Home November 13, 2001
THE HUDSON TUBE
From 70's Relic, a Possible PATH Station
By JAMES GLANZ
The old Hudson and Manhattan Railroad station on the eastern edge of the World Trade Center site, closed since the early 1970's, could be
restored and reopened as a permanent replacement for the PATH station that was partly crushed in the collapse of the trade towers, an official at the Port Authority of New York and New Jersey said yesterday.
The plan, which could cost $1.5 billion, is one of several PATH alternatives under consideration. It would take four to five years and would involve a temporary reopening of the damaged station in
perhaps two years, said the official, Raymond E. Sandiford, the Port Authority's chief geotechnical engineer, who spoke yesterday at a forum on the disaster at Columbia University.
Moving the permanent station to the old Hudson and Manhattan stop — just west of Church Street, and east of the damaged station — would let the Port Authority finish the project without interfering in any private developer's work to raise new buildings at the heart of the trade center site, Mr. Sandiford said. "We could do all our work there, where it's clear of what he's doing," Mr. Sandiford said.
Yesterday's forum, sponsored by the School of Engineering and Applied Science at Columbia, also offered fresh details on the causes and technical implications of the collapse of the trade towers. Both the presentations and the questions from members of the audience, many of them engineers, exposed the roiling uncertainty that the collapses have produced in the technical community over whether the standards and codes that govern building design should be altered to deal with the possibility of terrorist attacks.
The forum's speakers, including many people directly involved in the original design of the towers and the cleanup after their collapse, agreed that no design could guarantee that a building would survive being struck by a jetliner laden with fuel. But many said it was inevitable that, in the wake of the disaster, codes covering fire resistance, structure and
emergency escapes for high-rise buildings would be altered.
"That's going to happen," said Charles Thornton, chairman of LZA/Thornton-Tomasetti, an engineering company that is advising the city on the cleanup. "You're going to have to change the code."
Mr. Thornton and other structural engineers said many life-saving
changes would not necessarily be extremely expensive. He said that simple measures like having crossbeams run continuously through a building — rather than being jointed, or connected as separate pieces, at each vertical column — could help protect against total collapse if one column is knocked out by a bomb or another terrorist attack. Richard Tomasetti, president of LZA/Thornton-Tomasetti, said some of the company's customers were already asking for such measures, even though they have not yet been written into building codes and so are not
Ultimately, code changes could go beyond structural issues, said Frank Lombardi, the Port Authority's chief engineer. "As a result of the World Trade Center, I think you'll see some fire standards be improved," he said.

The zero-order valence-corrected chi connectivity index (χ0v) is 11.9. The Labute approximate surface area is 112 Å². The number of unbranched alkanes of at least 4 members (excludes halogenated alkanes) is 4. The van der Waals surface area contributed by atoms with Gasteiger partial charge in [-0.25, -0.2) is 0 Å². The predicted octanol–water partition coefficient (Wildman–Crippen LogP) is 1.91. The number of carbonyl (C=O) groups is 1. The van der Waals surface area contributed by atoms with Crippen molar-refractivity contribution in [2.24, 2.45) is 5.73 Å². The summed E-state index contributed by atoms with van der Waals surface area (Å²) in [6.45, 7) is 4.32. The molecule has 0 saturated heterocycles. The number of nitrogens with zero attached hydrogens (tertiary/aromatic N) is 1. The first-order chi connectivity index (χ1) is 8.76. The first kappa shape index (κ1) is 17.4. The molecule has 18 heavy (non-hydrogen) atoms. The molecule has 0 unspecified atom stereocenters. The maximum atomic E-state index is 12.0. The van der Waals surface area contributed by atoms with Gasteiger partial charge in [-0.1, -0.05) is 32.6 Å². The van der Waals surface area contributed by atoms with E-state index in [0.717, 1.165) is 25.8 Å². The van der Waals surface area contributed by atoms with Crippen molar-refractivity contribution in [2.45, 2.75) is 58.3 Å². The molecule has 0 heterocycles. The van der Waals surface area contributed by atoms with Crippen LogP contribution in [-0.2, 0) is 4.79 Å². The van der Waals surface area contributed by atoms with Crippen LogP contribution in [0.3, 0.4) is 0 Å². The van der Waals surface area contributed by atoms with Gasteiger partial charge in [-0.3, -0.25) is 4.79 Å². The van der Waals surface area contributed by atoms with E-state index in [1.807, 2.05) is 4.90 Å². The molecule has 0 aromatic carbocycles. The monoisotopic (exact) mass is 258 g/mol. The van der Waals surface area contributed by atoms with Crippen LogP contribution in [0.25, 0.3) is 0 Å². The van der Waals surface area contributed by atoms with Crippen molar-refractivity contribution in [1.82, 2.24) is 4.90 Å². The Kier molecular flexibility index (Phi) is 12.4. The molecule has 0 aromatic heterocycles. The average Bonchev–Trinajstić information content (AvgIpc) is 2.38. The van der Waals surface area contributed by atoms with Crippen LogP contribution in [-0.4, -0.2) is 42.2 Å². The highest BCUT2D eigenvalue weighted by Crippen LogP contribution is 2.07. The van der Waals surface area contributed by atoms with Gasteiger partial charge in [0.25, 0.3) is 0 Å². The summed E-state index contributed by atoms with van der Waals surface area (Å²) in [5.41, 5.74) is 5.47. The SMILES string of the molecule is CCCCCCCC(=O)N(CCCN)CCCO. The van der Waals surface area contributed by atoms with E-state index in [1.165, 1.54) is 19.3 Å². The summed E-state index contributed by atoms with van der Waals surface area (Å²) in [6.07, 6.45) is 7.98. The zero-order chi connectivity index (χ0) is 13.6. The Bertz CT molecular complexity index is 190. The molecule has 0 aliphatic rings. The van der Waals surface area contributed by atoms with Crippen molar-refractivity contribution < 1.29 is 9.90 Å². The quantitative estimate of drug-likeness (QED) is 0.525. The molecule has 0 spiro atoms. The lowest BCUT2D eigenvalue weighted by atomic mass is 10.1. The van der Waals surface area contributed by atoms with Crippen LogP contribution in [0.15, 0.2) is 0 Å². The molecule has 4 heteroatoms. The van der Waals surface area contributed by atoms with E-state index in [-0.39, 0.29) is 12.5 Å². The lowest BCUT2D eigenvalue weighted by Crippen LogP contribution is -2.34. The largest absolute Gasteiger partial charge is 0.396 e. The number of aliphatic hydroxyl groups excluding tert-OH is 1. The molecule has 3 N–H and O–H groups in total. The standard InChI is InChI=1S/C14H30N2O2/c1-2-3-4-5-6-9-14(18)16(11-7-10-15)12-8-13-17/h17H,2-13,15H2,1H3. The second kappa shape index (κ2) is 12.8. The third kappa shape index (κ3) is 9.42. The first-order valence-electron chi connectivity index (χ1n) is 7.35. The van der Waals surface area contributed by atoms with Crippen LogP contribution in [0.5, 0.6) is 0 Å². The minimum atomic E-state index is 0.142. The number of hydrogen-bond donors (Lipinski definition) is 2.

Each trade tower survived the initial impact of a jet fully loaded with fuel; both collapsed when fires stoked by the fuel softened the steel that held up the towers, creating conditions never envisioned in the towers' design.
Another outcome of the disaster is likely to be the new PATH station. The final plan will be chosen from several alternatives under
consideration, said Allen Morrison, a Port Authority spokesman. "From a policy point of view, there have been absolutely no decisions made on the reconstruction of the PATH station," Mr. Morrison said.
But if engineers can quickly clear debris and secure an underground retaining wall at the trade center site — a structure often called the bathtub, since it keeps the waters of the Hudson out — then the existing, damaged PATH station could be reopened about two years from now, Mr. Morrison said. New pedestrian entrances could be built near Vesey Street to the north and Liberty Street on the south.
In one leading plan, that station would then serve as a stopgap, with few pedestrian connections or amenities, and construction began to reopen the old Hudson and Manhattan stop, which has remained in a state of ghostly abandonment since being closed in 1971. For now the structure consists of little more than an empty concrete box that would have to be lengthened so as many as 10 cars could stop at the platform at once.
Some Port Authority engineers favor this plan because it avoids the complications that would arise if the damaged PATH station were being fully rehabilitated while, in the same area, new buildings were being constructed on the World Trade Center site. That would require close choreography of workers and heavy equipment on the two projects.
The new station would eventually have underground pedestrian connections to all the other subways in the area, including the N, R, E, C, 1, 9, 4, 5, M and J lines.
Any plan to return the PATH train to service will also involve repairing water damage to the system. The train tunnels are still plugged with concrete stoppers on the New Jersey side inserted when water was discovered to be leaking into the tunnels.